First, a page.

Game of Thrones: How Highgarden Made Bronn Hideously Wealthy
In the series finale of Game of Thrones, Ser Bronn of the Blackwater joins King Bran’s small council as Master of Coin. He is, after all, officially Lord of Highgarden.
Earlier in the season, in Episode 4 (“The Last of the Starks”), Bronn storms into a room in Winterfell (Who let him in? Who knows!) and interrupts Jaime and Tyrion, informing them that Cersei offered him Riverrun in exchange for the murders of her brothers. But after witnessing Daenerys fight the Lannister army with a dragon, Bronn thinks Cersei will lose, so he seeks a better offer from the men he once served.
And Tyrion, of course, has a better offer. He reminds Bronn of a deal they made back in Season 1. If someone ever offered Bronn money to kill Tyrion, Tyrion would pay Bronn double. “What’s double Riverrun?” Bronn asks. Tyrion says Highgarden, and Bronn lights up.
“I’ll come find you when the war is done. Till then, don’t die,” Bronn says as he leaves the room. Of course, Daenerys does die in the finale, at the hands of Jon Snow (with goading from Tyrion), and ultimately, Bran becomes king, with Tyrion as his hand. This means Highgarden goes to Bronn.
So, what makes Highgarden so much better than Riverrun, to the degree that Bronn is officially Westeros’s Master of Coin?
In the books, Highgarden is considered one of the most beautiful castles in Westeros. Once the seat of the now-extinct House Tyrell, it’s the capital of The Reach, the second largest region in the Seven Kingdoms, and the second richest—that is, until Cersei stole their money and used it to pay back the Iron Bank in Season 7. When the Tyrells were wiped out with the death of Lady Olenna, Cersei made Randyll Tarly the Lord of the Reach. But he’s gone, too, leaving the castle and the title open.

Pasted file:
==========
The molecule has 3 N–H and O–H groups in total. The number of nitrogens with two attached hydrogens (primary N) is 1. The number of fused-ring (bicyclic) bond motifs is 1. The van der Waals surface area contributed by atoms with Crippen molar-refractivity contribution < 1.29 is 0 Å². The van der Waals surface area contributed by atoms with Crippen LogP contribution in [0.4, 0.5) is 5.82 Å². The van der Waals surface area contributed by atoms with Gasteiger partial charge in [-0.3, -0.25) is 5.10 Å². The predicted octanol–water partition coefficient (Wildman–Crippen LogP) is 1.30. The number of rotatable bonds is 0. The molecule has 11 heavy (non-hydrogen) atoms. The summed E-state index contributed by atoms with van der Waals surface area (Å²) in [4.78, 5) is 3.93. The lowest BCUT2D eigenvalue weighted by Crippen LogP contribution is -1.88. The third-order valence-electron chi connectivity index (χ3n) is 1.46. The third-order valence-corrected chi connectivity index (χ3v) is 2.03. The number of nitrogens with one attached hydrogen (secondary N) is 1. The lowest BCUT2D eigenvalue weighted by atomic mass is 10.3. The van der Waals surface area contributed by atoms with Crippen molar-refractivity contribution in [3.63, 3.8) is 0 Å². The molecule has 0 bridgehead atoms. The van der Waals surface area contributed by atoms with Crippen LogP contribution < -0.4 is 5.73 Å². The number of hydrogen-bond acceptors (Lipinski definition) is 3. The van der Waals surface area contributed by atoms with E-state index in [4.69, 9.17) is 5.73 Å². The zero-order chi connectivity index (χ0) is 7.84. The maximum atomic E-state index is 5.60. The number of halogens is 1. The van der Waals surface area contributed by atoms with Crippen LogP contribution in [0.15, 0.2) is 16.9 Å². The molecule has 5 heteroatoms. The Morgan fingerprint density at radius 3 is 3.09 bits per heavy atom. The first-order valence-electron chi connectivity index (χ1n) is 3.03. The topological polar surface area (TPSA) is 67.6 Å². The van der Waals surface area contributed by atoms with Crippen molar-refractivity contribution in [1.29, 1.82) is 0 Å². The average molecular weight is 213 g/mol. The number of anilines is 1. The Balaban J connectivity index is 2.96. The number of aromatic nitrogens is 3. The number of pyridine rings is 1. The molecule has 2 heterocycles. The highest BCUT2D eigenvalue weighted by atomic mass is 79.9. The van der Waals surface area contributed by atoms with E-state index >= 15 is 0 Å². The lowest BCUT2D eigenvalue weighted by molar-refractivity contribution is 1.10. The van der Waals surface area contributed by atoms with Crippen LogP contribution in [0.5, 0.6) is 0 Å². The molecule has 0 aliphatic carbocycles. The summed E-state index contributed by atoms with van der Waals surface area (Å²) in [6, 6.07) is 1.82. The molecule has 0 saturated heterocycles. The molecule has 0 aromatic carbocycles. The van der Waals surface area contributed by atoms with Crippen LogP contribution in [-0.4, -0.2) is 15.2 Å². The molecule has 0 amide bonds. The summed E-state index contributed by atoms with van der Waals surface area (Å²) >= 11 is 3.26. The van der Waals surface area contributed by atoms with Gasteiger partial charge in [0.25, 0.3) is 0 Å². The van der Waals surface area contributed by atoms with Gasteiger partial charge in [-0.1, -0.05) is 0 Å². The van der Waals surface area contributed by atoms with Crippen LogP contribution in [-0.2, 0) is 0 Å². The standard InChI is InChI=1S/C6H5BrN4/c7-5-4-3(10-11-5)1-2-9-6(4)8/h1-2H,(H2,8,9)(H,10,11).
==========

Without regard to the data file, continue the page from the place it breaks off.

In Season 3, Margaery tells Sansa of her home:
Riverrun isn’t bad, but what comes with it isn’t as appealing as Highgarden, especially to someone like Bronn, who just wants to wind down and live a relaxing life as a rich man.
The Riverlands, once a fertile, rich and populous region that thrived on trade due to its proximity to rivers, were raided by the Lannisters (led by The Mountain) during the first few seasons of the show. This significantly impacted the region. It would likely be difficult for Bronn to live the easy life he wants while getting the area and its people back into shape. And due to the central location of the Riverlands, it is often battleground for wars, including the War of the Five Kings and Robert’s Rebellion. As Bronn told Jaime and Tyrion in Episode 4, he’s not interested in fighting anymore.
Riverrun, which initially belonged to House Tully, is also not nearly as large as Highgarden. And in addition to the state of the lands, the castle itself might involve a fight to take back. At the beginning of Season 7, Arya Stark kills all the Freys, presumably leaving Riverrun defenseless. As we saw from the finale, Edmure Tully took back his family’s home (but lost his remaining dignity when he tried to declare his desire to be king).
In the scene at Winterfell, Jaime says that a “cutthroat” can’t have Highgarden. But Bronn points out that all of the great houses in Westeros, including House Lannister, were founded by cutthroats. Everything ultimately goes to according to plan for Bronn; at the end of the series, he’s Lord of the The Reach, Master of Coin, starting a new great house in the tradition of Westeros’s greatest families.
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